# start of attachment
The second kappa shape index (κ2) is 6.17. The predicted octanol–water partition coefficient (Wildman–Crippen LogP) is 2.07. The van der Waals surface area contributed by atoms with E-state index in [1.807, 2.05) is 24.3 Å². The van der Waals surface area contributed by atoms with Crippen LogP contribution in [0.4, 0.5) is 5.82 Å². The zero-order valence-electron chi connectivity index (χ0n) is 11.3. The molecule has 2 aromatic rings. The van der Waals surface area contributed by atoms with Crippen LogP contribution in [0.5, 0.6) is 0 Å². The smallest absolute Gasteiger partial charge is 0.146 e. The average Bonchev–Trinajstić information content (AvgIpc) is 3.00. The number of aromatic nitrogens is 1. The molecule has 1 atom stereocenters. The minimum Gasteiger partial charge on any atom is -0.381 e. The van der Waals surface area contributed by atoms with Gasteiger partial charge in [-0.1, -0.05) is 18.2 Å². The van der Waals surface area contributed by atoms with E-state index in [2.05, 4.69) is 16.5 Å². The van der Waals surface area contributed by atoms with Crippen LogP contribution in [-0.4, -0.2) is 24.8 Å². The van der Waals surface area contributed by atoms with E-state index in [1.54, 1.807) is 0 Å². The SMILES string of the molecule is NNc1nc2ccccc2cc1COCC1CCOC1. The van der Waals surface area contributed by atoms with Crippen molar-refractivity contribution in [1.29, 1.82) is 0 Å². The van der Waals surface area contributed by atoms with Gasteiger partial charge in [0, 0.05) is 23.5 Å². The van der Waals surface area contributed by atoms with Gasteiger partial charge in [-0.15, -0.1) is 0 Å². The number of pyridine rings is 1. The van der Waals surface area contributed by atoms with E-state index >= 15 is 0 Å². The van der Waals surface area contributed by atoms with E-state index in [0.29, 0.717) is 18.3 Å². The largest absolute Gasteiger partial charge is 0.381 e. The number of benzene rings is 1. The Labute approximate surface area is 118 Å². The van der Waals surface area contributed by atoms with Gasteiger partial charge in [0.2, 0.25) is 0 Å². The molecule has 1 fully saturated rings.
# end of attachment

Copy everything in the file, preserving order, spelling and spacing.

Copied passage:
The second kappa shape index (κ2) is 6.17. The predicted octanol–water partition coefficient (Wildman–Crippen LogP) is 2.07. The van der Waals surface area contributed by atoms with E-state index in [1.807, 2.05) is 24.3 Å². The van der Waals surface area contributed by atoms with Crippen LogP contribution in [0.4, 0.5) is 5.82 Å². The zero-order valence-electron chi connectivity index (χ0n) is 11.3. The molecule has 2 aromatic rings. The van der Waals surface area contributed by atoms with Crippen LogP contribution in [0.5, 0.6) is 0 Å². The smallest absolute Gasteiger partial charge is 0.146 e. The average Bonchev–Trinajstić information content (AvgIpc) is 3.00. The number of aromatic nitrogens is 1. The molecule has 1 atom stereocenters. The minimum Gasteiger partial charge on any atom is -0.381 e. The van der Waals surface area contributed by atoms with Gasteiger partial charge in [-0.1, -0.05) is 18.2 Å². The van der Waals surface area contributed by atoms with E-state index in [2.05, 4.69) is 16.5 Å². The van der Waals surface area contributed by atoms with Crippen LogP contribution in [-0.4, -0.2) is 24.8 Å². The van der Waals surface area contributed by atoms with E-state index in [1.54, 1.807) is 0 Å². The SMILES string of the molecule is NNc1nc2ccccc2cc1COCC1CCOC1. The van der Waals surface area contributed by atoms with Crippen molar-refractivity contribution in [1.29, 1.82) is 0 Å². The van der Waals surface area contributed by atoms with Gasteiger partial charge in [0, 0.05) is 23.5 Å². The van der Waals surface area contributed by atoms with Gasteiger partial charge in [-0.15, -0.1) is 0 Å². The number of pyridine rings is 1. The van der Waals surface area contributed by atoms with E-state index >= 15 is 0 Å². The van der Waals surface area contributed by atoms with E-state index in [0.29, 0.717) is 18.3 Å². The largest absolute Gasteiger partial charge is 0.381 e. The number of benzene rings is 1. The Labute approximate surface area is 118 Å². The van der Waals surface area contributed by atoms with Gasteiger partial charge in [0.2, 0.25) is 0 Å². The molecule has 1 fully saturated rings.